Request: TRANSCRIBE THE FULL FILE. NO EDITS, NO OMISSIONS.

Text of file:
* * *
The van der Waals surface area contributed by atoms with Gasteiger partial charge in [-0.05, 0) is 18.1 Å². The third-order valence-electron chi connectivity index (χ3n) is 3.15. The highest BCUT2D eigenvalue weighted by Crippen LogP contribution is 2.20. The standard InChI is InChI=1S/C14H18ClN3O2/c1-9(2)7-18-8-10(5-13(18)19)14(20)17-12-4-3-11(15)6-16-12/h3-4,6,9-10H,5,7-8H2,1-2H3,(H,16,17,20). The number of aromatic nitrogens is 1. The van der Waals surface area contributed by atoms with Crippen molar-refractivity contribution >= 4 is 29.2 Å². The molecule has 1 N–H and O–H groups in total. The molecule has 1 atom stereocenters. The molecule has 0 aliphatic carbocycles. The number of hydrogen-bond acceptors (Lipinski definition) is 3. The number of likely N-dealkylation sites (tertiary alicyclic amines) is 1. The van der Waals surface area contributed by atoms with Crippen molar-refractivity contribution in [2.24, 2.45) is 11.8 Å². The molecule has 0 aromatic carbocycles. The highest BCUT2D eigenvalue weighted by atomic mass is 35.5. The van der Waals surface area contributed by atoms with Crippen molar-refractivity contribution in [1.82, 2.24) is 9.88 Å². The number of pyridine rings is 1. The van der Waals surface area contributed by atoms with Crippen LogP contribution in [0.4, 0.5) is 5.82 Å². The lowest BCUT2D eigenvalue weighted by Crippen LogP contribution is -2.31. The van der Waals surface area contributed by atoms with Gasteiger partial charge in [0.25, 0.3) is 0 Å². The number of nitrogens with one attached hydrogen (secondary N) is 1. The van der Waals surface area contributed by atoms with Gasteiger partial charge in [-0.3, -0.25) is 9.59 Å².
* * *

The van der Waals surface area contributed by atoms with Gasteiger partial charge in [-0.05, 0) is 18.1 Å². The third-order valence-electron chi connectivity index (χ3n) is 3.15. The highest BCUT2D eigenvalue weighted by Crippen LogP contribution is 2.20. The standard InChI is InChI=1S/C14H18ClN3O2/c1-9(2)7-18-8-10(5-13(18)19)14(20)17-12-4-3-11(15)6-16-12/h3-4,6,9-10H,5,7-8H2,1-2H3,(H,16,17,20). The number of aromatic nitrogens is 1. The van der Waals surface area contributed by atoms with Crippen molar-refractivity contribution >= 4 is 29.2 Å². The molecule has 1 N–H and O–H groups in total. The molecule has 1 atom stereocenters. The molecule has 0 aliphatic carbocycles. The number of hydrogen-bond acceptors (Lipinski definition) is 3. The number of likely N-dealkylation sites (tertiary alicyclic amines) is 1. The van der Waals surface area contributed by atoms with Crippen molar-refractivity contribution in [2.24, 2.45) is 11.8 Å². The molecule has 0 aromatic carbocycles. The highest BCUT2D eigenvalue weighted by atomic mass is 35.5. The van der Waals surface area contributed by atoms with Crippen molar-refractivity contribution in [1.82, 2.24) is 9.88 Å². The number of pyridine rings is 1. The van der Waals surface area contributed by atoms with Crippen LogP contribution in [0.4, 0.5) is 5.82 Å². The lowest BCUT2D eigenvalue weighted by Crippen LogP contribution is -2.31. The van der Waals surface area contributed by atoms with Gasteiger partial charge in [0.25, 0.3) is 0 Å². The number of nitrogens with one attached hydrogen (secondary N) is 1. The van der Waals surface area contributed by atoms with Gasteiger partial charge in [-0.3, -0.25) is 9.59 Å².